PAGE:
judicial,justice,post-conviction,prison,Science, arson, False Confessions, rebuilding, redemption, resilience, wrongful convictions
Alejandra de la Fuente — June 30, 2014 @ 2:39 PM — Comments (0)
On the night of April 19, 1989 a vicious and horrifying crime was perpetrated in Central Park New York. On that night 28-year-old investment banker Trisha Meili (who has publicly released her identity) was violently assaulted and raped while jogging in the park. She was raped and beaten almost to the point of death. When found, about four hours later at 1:30 am, she was suffering from severe hypothermia and blood loss from multiple lacerations and internal bleeding, and her skull had been fractured so badly that her left eye was removed from the socket. This crime came at a time when crime rates in New York were at an all-time high and race relations were at a low point. The rape of an affluent white woman, in an area that had been reporting a crime spree by minority youths, was enough to set the city afire with outrage. There were calls for immediate justice coming from all levels of the political and social sphere; the NYPD could feel the fire building under their feet. They immediately threw their investigation into full throttle. In a short time they had rounded up a very convincing group of suspects. This group consisted of 5 Black and Hispanic youths who admitted to being in the park that evening engaging in (various forms of) criminal mischief of a far lesser severity. They ranged in age from 14-16. They confessed to the rape and assault of the jogger. By December 1990, all of the 5 young men were convicted of charges related to the rape. They would proceed to spend a combined 40 years in prison. All convictions were affirmed on appeal.
On December 19, 2002 the five defendants’ convictions were vacated by New York Supreme Court Justice Charles J. Tejada. Another man, a career violent criminal named Matias Reyes, came forward and claimed responsibility for the crime. He claimed that he assaulted the victim on that fateful night, and he did it alone. His DNA was tested against the DNA which was found on the victim’s body. The test results came back with a match, something which had never happened to the Central Park 5 (as they came to be known). They had already been released from incarceration for several years, but the confirmation of their innocence was a long awaited relief. Twelve years later, the City of New York finally agreed to a $40 million settlement and the Central Park Five were finally able to feel a sense of justice which had eluded them for the past 25 years. The question still remained: how could justice become so derailed?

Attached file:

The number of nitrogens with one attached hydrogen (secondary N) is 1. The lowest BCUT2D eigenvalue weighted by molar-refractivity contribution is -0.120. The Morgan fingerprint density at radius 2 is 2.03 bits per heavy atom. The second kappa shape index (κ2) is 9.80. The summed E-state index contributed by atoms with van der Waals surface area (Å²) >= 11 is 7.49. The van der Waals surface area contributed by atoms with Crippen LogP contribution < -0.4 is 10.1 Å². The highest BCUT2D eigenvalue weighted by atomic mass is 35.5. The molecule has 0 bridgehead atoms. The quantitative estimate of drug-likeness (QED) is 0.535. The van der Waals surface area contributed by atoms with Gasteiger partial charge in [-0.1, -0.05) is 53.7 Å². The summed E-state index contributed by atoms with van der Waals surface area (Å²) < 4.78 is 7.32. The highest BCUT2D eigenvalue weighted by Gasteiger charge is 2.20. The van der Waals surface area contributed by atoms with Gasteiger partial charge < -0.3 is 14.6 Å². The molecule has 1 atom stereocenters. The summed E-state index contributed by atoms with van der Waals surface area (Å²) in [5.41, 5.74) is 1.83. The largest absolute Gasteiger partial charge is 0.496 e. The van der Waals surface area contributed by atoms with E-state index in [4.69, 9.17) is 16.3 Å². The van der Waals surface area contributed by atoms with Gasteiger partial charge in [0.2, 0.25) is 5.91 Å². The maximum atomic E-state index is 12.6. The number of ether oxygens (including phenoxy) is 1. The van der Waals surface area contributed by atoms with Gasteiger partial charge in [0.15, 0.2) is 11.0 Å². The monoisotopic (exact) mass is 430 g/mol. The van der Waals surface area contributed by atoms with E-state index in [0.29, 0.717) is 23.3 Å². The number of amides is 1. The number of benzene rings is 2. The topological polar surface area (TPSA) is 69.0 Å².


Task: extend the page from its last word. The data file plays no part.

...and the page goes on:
A confession, or admission of guilt, while being interrogated by the police seems like a very straight forward concept. A guilty party (if so persuaded) would admit to a crime which they had committed, and an innocent person would not. Therefore, the common assumption would be, only guilty people admit to being guilty. Sadly, this is not always the case. In roughly 30% of DNA exoneration cases, innocent defendants made incriminating statements, delivered outright confessions, or pled guilty. These are men and women who have been scientifically proven to be innocent of their charges, yet they still confessed to those crimes. This is the issue with confessions; they give the impression of infallibility, while in reality being far from it.
The case of the Central Park Five is the perfect embodiment of this issue. Five teenagers were picked up by the police, their names were released to the press (before they were arraigned), and then they were intensely questioned by the police, which certainly must have been one of the most frightening experiences of their young lives. They were questioned, prodded, threatened with addition jail time, and fed lies about the investigation (they were told by detectives that they had found their fingerprints on the victims). They were pushed and pushed, until they broke down and admitted to a crime of which they have scientifically been proven to be innocent. There was no physical evidence in the case and there were no eye witnesses. The case rested solely on those confessions. That was enough to rob these five young men of their youth and put them in prison for a combined 40 years.
This is the danger of a conviction based solely on a confession. A confession is not infallible evidence, and yet is continued to be treated as such. This is quite troublesome, due to there being an incredible amount of factors which could contaminate a confession, rendering it false. Whether it be incompetence/malice on the part interrogators, pressure/fear on the part of the suspect, or a combination of the both, it is far too easy for a miscarriage of justice to occur. Yet, situations similar to the Central Park Five are far from rare. There are currently countless people incarcerated due to convictions based solely on confessions. Surely, many of these people may actually be guilty of their crimes. However, as the Central Park Five have shown, it is incredibly possible that a large number of those prisoners may very well be innocent. They could simply be victims of being pushed into saying the wrong thing, at the wrong time.
exoneration,judicial,justice,post-conviction,prison, Central Park 5, Convictions in New York City, exoneree compensation, False Confessions, wrongful convictions, wrongful incarceration